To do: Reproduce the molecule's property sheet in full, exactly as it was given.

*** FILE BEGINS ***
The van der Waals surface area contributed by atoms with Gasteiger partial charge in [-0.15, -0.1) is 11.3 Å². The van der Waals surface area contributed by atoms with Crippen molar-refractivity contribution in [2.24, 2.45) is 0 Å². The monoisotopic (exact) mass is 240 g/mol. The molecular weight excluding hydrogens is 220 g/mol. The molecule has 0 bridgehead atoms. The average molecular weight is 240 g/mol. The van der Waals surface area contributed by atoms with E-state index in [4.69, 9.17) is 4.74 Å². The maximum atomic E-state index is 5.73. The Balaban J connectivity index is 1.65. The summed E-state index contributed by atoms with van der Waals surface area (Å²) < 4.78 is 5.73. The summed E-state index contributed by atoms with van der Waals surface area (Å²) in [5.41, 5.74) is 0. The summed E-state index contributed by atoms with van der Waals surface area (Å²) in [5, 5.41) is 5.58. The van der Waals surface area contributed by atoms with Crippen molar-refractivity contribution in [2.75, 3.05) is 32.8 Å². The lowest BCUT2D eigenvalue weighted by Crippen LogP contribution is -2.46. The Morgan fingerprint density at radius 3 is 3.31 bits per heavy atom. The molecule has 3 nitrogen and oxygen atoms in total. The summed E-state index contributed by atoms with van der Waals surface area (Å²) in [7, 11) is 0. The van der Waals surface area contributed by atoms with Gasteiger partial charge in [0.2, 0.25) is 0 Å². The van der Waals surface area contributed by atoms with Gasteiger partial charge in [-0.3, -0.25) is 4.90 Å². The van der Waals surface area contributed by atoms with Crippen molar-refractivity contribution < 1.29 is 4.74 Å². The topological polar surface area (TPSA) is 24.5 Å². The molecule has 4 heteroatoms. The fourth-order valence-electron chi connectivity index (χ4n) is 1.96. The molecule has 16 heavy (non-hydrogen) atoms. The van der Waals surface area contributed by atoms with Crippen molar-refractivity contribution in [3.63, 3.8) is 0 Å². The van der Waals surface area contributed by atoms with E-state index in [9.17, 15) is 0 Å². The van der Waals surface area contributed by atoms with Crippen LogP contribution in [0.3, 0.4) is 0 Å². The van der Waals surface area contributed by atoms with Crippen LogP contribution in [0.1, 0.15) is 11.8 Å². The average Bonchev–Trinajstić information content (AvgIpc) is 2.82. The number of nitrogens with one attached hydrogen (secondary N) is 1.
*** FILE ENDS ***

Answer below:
The van der Waals surface area contributed by atoms with Gasteiger partial charge in [-0.15, -0.1) is 11.3 Å². The van der Waals surface area contributed by atoms with Crippen molar-refractivity contribution in [2.24, 2.45) is 0 Å². The monoisotopic (exact) mass is 240 g/mol. The molecular weight excluding hydrogens is 220 g/mol. The molecule has 0 bridgehead atoms. The average molecular weight is 240 g/mol. The van der Waals surface area contributed by atoms with E-state index in [4.69, 9.17) is 4.74 Å². The maximum atomic E-state index is 5.73. The Balaban J connectivity index is 1.65. The summed E-state index contributed by atoms with van der Waals surface area (Å²) < 4.78 is 5.73. The summed E-state index contributed by atoms with van der Waals surface area (Å²) in [5.41, 5.74) is 0. The summed E-state index contributed by atoms with van der Waals surface area (Å²) in [5, 5.41) is 5.58. The van der Waals surface area contributed by atoms with Crippen molar-refractivity contribution in [2.75, 3.05) is 32.8 Å². The lowest BCUT2D eigenvalue weighted by Crippen LogP contribution is -2.46. The Morgan fingerprint density at radius 3 is 3.31 bits per heavy atom. The molecule has 3 nitrogen and oxygen atoms in total. The summed E-state index contributed by atoms with van der Waals surface area (Å²) in [7, 11) is 0. The van der Waals surface area contributed by atoms with Gasteiger partial charge in [0.2, 0.25) is 0 Å². The van der Waals surface area contributed by atoms with Gasteiger partial charge in [-0.3, -0.25) is 4.90 Å². The van der Waals surface area contributed by atoms with Crippen molar-refractivity contribution < 1.29 is 4.74 Å². The topological polar surface area (TPSA) is 24.5 Å². The molecule has 4 heteroatoms. The fourth-order valence-electron chi connectivity index (χ4n) is 1.96. The molecule has 16 heavy (non-hydrogen) atoms. The van der Waals surface area contributed by atoms with Crippen molar-refractivity contribution in [3.63, 3.8) is 0 Å². The van der Waals surface area contributed by atoms with E-state index in [9.17, 15) is 0 Å². The van der Waals surface area contributed by atoms with Crippen LogP contribution in [0.3, 0.4) is 0 Å². The van der Waals surface area contributed by atoms with Crippen LogP contribution in [0.1, 0.15) is 11.8 Å². The average Bonchev–Trinajstić information content (AvgIpc) is 2.82. The number of nitrogens with one attached hydrogen (secondary N) is 1.